Opinion

An alternative reading of the Jathika Chintanaya (Part I)

Summary

The rise of the Jathika Chintanaya in the 1980s must be traced to the descent, and the capitulation, of the Old Left.

The Jathika Chintanaya which emerged in the 1980s continues to exert a considerable influence on mainstream politics and popular opinion here today. Their contribution to historiography is just one of several, but I strongly believe it was their most significant. At their forefront were Gunadasa Amarasekara, the greatest writer to emerge from post-1956 Sri Lanka still with us, and Nalin de Silva, who as Amarasekara pointed out gave the movement “a solid philosophical foundation.”

The movement certainly did not emerge in or from a vacuum: it was shaped, nurtured, and fostered by the post-1977 social, political, cultural, and economic configuration, against the backdrop of a rightwing, entrenched, and authoritarian State that unleashed what it euphemistically called “reforms” – or “letting the robber barons in” as president at the time proclaimed – and in one go crippled trade unions, emasculated the Left, and created a void that had been filled before by the Marxists.

The UNP came to power on a platform of “free market” neoliberal economic development. Led by J. R. Jayewardene, who as a student had been a supporter if not an admirer of the Communist Party, the new regime promulgated a new constitution which transformed the country from a parliamentary democracy to an executive presidency. Within two years, he had opened up the economy and privatised vast swathes of the public sector. Sri Lanka was the first country in South Asia to embark on neoliberal reforms, predating not just India but also Britain and the US; the New York Times in its obituary of Jayewardene described these as having “modernised [the] nation he led for 11 years.”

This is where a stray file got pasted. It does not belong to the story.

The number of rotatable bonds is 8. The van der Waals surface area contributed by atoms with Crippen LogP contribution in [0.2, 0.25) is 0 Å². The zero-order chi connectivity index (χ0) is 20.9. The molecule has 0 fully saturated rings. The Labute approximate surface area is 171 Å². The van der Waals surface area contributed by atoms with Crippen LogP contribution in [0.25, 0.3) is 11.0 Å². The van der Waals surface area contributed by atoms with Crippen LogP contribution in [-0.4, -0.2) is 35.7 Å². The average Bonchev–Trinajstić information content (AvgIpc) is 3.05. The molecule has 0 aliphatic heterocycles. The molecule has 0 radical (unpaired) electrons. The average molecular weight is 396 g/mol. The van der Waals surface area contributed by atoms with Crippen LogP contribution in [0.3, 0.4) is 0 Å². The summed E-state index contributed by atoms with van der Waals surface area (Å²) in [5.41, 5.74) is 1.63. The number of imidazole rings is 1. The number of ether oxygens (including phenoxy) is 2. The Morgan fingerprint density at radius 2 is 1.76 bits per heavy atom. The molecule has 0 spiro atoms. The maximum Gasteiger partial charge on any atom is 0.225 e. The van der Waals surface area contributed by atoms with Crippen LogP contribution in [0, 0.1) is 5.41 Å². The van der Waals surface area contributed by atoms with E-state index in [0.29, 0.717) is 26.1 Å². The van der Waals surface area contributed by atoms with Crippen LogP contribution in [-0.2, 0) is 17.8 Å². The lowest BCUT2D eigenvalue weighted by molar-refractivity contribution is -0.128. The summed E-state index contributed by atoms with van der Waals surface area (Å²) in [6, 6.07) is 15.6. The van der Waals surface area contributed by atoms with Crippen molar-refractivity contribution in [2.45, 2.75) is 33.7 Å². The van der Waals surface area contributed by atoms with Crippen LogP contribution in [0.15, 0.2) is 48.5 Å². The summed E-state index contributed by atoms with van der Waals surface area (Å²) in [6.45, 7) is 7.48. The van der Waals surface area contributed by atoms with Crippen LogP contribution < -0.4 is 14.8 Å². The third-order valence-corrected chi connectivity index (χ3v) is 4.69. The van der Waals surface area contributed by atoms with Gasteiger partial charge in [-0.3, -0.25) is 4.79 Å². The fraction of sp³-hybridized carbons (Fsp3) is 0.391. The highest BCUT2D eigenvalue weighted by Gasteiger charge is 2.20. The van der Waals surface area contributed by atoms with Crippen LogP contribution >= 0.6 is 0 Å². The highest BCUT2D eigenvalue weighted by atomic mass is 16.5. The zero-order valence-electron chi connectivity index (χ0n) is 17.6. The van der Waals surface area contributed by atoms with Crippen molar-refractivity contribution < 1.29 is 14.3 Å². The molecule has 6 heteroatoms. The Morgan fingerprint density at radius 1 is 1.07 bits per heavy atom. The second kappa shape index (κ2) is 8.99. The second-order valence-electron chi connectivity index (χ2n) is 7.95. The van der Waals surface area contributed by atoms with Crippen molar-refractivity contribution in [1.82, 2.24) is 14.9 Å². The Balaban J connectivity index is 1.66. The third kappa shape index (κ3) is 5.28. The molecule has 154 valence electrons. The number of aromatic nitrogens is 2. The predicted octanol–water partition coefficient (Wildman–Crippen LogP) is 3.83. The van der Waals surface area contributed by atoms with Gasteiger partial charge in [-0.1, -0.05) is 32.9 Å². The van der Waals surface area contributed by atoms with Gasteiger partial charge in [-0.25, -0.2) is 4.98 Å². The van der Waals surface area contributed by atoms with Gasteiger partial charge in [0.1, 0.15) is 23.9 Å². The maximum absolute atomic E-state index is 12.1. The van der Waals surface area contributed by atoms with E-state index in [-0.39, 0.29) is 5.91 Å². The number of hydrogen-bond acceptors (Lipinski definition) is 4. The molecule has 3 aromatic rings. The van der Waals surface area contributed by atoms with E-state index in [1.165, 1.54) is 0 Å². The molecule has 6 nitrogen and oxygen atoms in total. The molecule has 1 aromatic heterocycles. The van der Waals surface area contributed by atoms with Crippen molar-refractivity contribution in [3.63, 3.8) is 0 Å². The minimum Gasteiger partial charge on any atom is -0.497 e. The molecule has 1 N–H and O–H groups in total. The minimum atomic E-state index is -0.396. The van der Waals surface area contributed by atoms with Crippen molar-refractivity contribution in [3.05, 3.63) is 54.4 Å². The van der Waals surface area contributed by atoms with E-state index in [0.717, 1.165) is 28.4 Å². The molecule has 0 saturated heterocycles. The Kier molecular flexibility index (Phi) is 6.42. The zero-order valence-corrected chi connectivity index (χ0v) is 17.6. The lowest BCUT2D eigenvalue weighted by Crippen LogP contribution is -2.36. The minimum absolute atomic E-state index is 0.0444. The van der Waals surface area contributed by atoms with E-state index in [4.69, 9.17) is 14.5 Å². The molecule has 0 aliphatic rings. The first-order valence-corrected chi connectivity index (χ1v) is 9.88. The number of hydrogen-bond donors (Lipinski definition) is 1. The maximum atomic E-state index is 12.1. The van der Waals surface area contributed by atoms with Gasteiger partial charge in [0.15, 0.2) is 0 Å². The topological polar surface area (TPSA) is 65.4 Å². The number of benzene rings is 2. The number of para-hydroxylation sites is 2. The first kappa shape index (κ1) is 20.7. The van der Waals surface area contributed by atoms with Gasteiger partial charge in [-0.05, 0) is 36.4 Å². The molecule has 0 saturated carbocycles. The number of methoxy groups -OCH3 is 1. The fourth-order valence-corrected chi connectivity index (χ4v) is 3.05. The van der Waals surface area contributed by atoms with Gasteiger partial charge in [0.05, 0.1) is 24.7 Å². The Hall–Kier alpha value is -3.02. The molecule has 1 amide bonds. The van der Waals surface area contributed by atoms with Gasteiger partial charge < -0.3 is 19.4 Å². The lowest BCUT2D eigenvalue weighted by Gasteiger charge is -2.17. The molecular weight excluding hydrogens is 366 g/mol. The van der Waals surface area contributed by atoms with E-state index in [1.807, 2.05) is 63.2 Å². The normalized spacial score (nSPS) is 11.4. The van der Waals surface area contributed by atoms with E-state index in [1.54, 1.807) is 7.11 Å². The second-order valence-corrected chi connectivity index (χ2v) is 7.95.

But the modernisation he oversaw came at a cost. Within three years, every other sector of the economy had been deregulated or privatised. The results were swift. Budget deficits soared, and so did inflation, which increased to as much as 30% or 40%, while food subsidies and import controls were clamped down or terminated.

The hardest hit was the working class. In 1980, responding to the high costs of living, fuelled by privatisations of, inter alia, the transport sector – which led to a rise in bus fares of 80% – around 1,024 trade unions comprising more than 400,000 State and private sector workers led demonstrations against the government’s policies. More so than Thatcher and Reagan would do in the face of similar union uprisings, Jayewardene’s government put down the strike and sacked 40,356 workers (various accounts put the number at 70,000, some others as high as 150,000). In a single stroke, the State fragmented the Left.

Throughout parts of the developing world where the rise of rightwing governments and the descent of the Left resulted in an intellectual void filled earlier by the Left, cultural-religious revivalism took the place of Marxist alternatives. Dependency theorists were well aware and wrote on how the ascent of neo-liberalism would be succeeded by revivalist programs led by what Samir Amin referred to as “religious antiquarians.”

Marxist movements, meanwhile, went the way of all flesh: either they mobilised a massive backlash against the government, as they did in much of Latin America including Nicaragua, or they transformed into radical establishment parties ostensibly opposed to the State, but in the long run dependent on funds from foreign aid agencies. Sections of the “Old Left”, as it was called, drifted into the “traditional” enemy, the UNP, and formed death squads (like the PRRA) against the “New Left”, i.e. the JVP, which opposed the Indo-Lanka Accord that the UNP had signed and the Old Left supported.